Literature Appetizer: Bug Music by David Rothenberg

In Literature Appetizer, Ben gives you just a taste of a book. Not meant to replace the full meal, this is meant to whet your appetite. Bon appetit!

Taken by David Rothenberg in his book  Bug Music

Taken by David Rothenberg in his book Bug Music

...[Marshall} does not laugh when I ask him if insect sounds might influence human music. Instead, he plays me two recordings—one from Argentina, another from China—intense cicada soundscapes that resemble nothing I have ever heard. “I don’t know if Chinese music has overtly learned from cicada sound,” Marshall muses, “but something just sounds Asian about them. What do you think?”
— Bug Music pg 33

Humans have taken pride over the millennia of our achievements; Buildings, ideas, even going to the moon! But what if music, generally seen as a human created form of self expression, has actually been going on for millions of years on the planet before humanity ever left Africa? What if, for example, the intervals that bugs in China created inspired in some way the specific music theory in that area?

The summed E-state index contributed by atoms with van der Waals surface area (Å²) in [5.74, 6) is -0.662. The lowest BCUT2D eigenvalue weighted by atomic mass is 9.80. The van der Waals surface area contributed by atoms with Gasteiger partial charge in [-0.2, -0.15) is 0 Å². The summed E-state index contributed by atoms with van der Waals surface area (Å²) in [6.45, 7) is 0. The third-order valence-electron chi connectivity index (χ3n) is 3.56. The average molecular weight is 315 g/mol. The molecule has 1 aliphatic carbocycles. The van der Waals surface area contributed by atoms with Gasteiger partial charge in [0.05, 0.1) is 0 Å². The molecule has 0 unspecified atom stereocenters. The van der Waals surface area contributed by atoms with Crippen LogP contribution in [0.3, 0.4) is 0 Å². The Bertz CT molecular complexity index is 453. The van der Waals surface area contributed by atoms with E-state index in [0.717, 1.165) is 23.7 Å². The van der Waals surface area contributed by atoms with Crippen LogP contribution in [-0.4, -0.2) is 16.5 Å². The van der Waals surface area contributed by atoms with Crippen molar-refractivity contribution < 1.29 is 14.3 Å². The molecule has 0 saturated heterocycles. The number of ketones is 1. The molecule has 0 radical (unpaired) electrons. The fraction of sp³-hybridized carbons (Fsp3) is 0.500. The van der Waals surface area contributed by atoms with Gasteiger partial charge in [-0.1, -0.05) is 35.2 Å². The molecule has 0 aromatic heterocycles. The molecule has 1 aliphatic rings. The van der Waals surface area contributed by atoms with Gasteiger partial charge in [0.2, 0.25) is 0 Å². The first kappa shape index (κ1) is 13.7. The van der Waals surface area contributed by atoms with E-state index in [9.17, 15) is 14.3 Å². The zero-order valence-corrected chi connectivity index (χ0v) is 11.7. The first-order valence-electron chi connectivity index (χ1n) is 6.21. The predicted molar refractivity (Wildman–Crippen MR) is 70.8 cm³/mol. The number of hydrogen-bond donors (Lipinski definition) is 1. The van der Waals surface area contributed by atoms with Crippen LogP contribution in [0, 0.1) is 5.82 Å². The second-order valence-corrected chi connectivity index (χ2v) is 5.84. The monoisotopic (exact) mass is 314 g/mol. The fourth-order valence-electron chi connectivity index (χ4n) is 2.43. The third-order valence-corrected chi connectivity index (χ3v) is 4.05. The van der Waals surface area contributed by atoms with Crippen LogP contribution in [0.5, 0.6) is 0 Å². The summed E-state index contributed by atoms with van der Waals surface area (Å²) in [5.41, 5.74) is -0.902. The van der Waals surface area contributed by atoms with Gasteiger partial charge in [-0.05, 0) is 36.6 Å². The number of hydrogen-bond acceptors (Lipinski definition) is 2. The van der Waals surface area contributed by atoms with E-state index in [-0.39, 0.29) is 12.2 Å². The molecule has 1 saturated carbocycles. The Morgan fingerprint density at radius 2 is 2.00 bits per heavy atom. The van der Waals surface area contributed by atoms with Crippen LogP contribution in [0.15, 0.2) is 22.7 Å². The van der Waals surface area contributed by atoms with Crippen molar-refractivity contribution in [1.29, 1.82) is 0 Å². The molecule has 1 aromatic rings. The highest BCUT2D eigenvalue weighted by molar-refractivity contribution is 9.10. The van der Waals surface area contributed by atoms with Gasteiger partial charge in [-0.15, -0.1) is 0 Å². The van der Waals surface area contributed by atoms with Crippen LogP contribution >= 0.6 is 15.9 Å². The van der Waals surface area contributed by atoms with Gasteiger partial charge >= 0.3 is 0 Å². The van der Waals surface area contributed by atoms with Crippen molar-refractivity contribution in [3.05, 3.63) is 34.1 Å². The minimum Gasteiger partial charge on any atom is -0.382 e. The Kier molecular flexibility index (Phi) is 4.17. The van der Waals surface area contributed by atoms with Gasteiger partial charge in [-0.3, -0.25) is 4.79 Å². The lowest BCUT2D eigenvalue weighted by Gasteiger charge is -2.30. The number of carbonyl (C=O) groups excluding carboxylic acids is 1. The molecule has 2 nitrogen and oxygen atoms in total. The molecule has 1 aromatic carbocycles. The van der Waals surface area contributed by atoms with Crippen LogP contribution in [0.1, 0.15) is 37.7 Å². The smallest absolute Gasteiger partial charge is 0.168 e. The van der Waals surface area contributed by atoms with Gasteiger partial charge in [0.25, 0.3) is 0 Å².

In his book Bug MusicDavid Rothenberg explores the intersection between insects and music. Take the above example. Marshall (an entomologist) plays different calls from cicadas from around the world. Rothenberg notes that the Asian cicadas sound, well, Asian. Their harmonies belong in Eastern music theory rather than a Western one. And the Argentinian cicada almost has a Latin dance rhythm when calling.

But not all music making is harmonious. Rothenberg takes time to talk to David Dunn (in the above video) who uses the bark beetles' own calls against them. Since the bark beetle is an invasive species, Dunn is trying to save the forest as a whole by disrupting the mating and feeding habits of the bark beetle by using music!

The most iconic part of the entire book is when the author plays amoungst a swarm of 17 year cicadas. By joining in this once every two decade occurrence, Rothenberg inspires us to create music with the rest of our ecosystems instead of just playing music closed off from the rest of nature.

David Rothenberg jamming out with cicadas. Photo taken by Charles Lindsay

David Rothenberg jamming out with cicadas. Photo taken by Charles Lindsay

Rothenberg goes into more depth about each section of his book on his own personal website. He also has a Soundcloud (think Facebook but for music making and sharing) which has many of his own works creating music with bugs, birds, and even whales!